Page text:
Material usesThere are no material uses listed for Lycoris radiata.
The bulb is emetic and expectorant, a decoction is used to counteract poison and is also applied to ulcers and swellings. The bulb can be made into a plaster and is then applied to burns and scalds.The plant is said to have anticancer properties.
Practical Plants is currently lacking information on propagation instructions of Lycoris radiata. Help us fill in the blanks! Edit this page to add your knowledge.
This species is hardy to at least -15°c. Other reports say that the bulb tolerates soil temperatures down to about -5°c. This is a difficult plant to grow outdoors in temperate areas, the plant comes into growth in late summer, flowers in the autumn and the leaves then persist until the following summer when the plant will have a short period of dormancy. These leaves can be killed by hard frosts and, should this happen often, the bulb will be weakened and killed. Plants therefore require a sheltered position to avoid damage to the growing leaves in the winter. Plants need a warm period in late summer in order to ripen the bulbs and induce flowering in the following year. Plants are attractive to slugs and need to be protected from them. Very sensitive to root disturbance, the bulbs can take some years to become well established.This plant is superficially similar to Nerine sarnensis and is often confused with that species.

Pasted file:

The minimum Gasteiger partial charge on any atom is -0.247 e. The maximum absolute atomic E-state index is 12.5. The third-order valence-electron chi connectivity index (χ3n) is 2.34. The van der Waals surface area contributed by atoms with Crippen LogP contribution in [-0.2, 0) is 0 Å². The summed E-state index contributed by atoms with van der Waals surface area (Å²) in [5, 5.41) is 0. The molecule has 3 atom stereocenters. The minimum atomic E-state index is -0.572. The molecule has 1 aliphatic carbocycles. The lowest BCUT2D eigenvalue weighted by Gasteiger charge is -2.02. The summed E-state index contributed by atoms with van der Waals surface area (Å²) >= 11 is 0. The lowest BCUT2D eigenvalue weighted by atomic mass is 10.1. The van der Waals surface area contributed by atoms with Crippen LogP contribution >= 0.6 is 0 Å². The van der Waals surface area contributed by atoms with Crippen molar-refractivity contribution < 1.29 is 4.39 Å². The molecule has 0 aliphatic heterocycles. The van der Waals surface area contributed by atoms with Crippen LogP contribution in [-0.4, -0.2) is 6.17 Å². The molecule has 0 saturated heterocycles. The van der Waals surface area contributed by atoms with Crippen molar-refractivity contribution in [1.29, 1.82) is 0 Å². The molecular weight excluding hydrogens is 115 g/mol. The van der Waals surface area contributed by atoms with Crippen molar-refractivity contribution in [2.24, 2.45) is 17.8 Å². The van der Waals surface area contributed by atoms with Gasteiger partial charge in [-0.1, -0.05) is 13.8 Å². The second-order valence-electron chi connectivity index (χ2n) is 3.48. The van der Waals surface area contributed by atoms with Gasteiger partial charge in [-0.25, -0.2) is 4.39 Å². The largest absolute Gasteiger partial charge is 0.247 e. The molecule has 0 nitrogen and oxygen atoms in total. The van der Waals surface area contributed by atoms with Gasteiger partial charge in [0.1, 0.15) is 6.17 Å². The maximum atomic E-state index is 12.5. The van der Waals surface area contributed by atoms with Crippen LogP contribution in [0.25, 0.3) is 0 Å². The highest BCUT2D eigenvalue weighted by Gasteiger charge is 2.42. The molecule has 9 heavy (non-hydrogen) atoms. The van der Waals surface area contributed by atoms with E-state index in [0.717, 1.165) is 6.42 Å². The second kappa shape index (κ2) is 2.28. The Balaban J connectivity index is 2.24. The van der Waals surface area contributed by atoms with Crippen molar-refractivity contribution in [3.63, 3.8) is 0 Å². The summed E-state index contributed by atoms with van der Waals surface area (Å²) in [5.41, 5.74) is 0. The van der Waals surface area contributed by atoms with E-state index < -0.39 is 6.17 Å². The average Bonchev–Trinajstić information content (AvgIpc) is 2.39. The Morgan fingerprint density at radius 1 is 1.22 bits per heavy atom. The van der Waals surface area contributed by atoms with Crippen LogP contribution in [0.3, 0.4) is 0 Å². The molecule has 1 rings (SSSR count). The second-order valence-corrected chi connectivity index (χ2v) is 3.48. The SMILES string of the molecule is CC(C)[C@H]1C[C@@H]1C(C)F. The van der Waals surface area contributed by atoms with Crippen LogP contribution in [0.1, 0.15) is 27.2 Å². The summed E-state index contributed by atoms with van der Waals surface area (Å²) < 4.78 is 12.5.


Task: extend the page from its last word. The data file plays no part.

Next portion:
Problems, pests & diseases
Associations & Interactions
There are no interactions listed for Lycoris radiata. Do you know of an interaction that should be listed here? to add it.
Polycultures & Guilds
There are no polycultures listed which include Lycoris radiata.
This table shows all the data stored for this plant.
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